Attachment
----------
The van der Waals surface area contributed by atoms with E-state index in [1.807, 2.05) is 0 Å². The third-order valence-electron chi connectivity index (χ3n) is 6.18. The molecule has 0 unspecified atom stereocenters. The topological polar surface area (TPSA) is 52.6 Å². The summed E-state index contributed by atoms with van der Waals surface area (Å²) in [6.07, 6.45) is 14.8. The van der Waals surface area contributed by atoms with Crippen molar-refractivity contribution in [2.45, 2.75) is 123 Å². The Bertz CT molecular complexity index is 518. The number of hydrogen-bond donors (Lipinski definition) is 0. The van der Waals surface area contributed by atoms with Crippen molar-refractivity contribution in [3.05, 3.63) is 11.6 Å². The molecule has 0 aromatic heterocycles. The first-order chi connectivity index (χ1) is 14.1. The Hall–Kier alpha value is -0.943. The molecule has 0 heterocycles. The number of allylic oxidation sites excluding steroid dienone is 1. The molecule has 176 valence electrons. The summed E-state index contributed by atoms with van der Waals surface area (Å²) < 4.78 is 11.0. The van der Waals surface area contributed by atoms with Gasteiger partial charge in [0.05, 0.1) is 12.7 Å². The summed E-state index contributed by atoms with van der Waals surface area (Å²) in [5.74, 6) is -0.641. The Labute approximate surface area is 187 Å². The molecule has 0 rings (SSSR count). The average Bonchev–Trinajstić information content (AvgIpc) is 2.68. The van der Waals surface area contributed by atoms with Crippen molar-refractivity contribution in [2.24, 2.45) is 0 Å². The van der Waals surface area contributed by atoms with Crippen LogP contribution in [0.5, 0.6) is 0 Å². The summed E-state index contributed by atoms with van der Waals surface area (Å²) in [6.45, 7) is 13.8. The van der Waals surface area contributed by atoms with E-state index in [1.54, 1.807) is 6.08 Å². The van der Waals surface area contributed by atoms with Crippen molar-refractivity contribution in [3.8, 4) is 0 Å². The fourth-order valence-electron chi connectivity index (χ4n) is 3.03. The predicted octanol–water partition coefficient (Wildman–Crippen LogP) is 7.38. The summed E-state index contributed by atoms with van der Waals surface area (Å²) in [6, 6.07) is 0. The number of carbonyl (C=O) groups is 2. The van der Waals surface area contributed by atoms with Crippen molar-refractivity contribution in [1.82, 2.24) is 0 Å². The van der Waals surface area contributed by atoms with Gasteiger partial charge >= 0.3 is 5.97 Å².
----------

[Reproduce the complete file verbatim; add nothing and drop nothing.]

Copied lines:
The van der Waals surface area contributed by atoms with E-state index in [1.807, 2.05) is 0 Å². The third-order valence-electron chi connectivity index (χ3n) is 6.18. The molecule has 0 unspecified atom stereocenters. The topological polar surface area (TPSA) is 52.6 Å². The summed E-state index contributed by atoms with van der Waals surface area (Å²) in [6.07, 6.45) is 14.8. The van der Waals surface area contributed by atoms with Crippen molar-refractivity contribution in [2.45, 2.75) is 123 Å². The Bertz CT molecular complexity index is 518. The number of hydrogen-bond donors (Lipinski definition) is 0. The van der Waals surface area contributed by atoms with Crippen molar-refractivity contribution in [3.05, 3.63) is 11.6 Å². The molecule has 0 aromatic heterocycles. The first-order chi connectivity index (χ1) is 14.1. The Hall–Kier alpha value is -0.943. The molecule has 0 heterocycles. The number of allylic oxidation sites excluding steroid dienone is 1. The molecule has 176 valence electrons. The summed E-state index contributed by atoms with van der Waals surface area (Å²) < 4.78 is 11.0. The van der Waals surface area contributed by atoms with Gasteiger partial charge in [0.05, 0.1) is 12.7 Å². The summed E-state index contributed by atoms with van der Waals surface area (Å²) in [5.74, 6) is -0.641. The Labute approximate surface area is 187 Å². The molecule has 0 rings (SSSR count). The average Bonchev–Trinajstić information content (AvgIpc) is 2.68. The van der Waals surface area contributed by atoms with Crippen molar-refractivity contribution in [2.24, 2.45) is 0 Å². The van der Waals surface area contributed by atoms with Crippen LogP contribution in [0.5, 0.6) is 0 Å². The summed E-state index contributed by atoms with van der Waals surface area (Å²) in [6.45, 7) is 13.8. The van der Waals surface area contributed by atoms with E-state index in [1.54, 1.807) is 6.08 Å². The van der Waals surface area contributed by atoms with Crippen molar-refractivity contribution in [3.8, 4) is 0 Å². The fourth-order valence-electron chi connectivity index (χ4n) is 3.03. The predicted octanol–water partition coefficient (Wildman–Crippen LogP) is 7.38. The summed E-state index contributed by atoms with van der Waals surface area (Å²) in [6, 6.07) is 0. The number of carbonyl (C=O) groups is 2. The van der Waals surface area contributed by atoms with Crippen molar-refractivity contribution in [1.82, 2.24) is 0 Å². The van der Waals surface area contributed by atoms with Gasteiger partial charge >= 0.3 is 5.97 Å².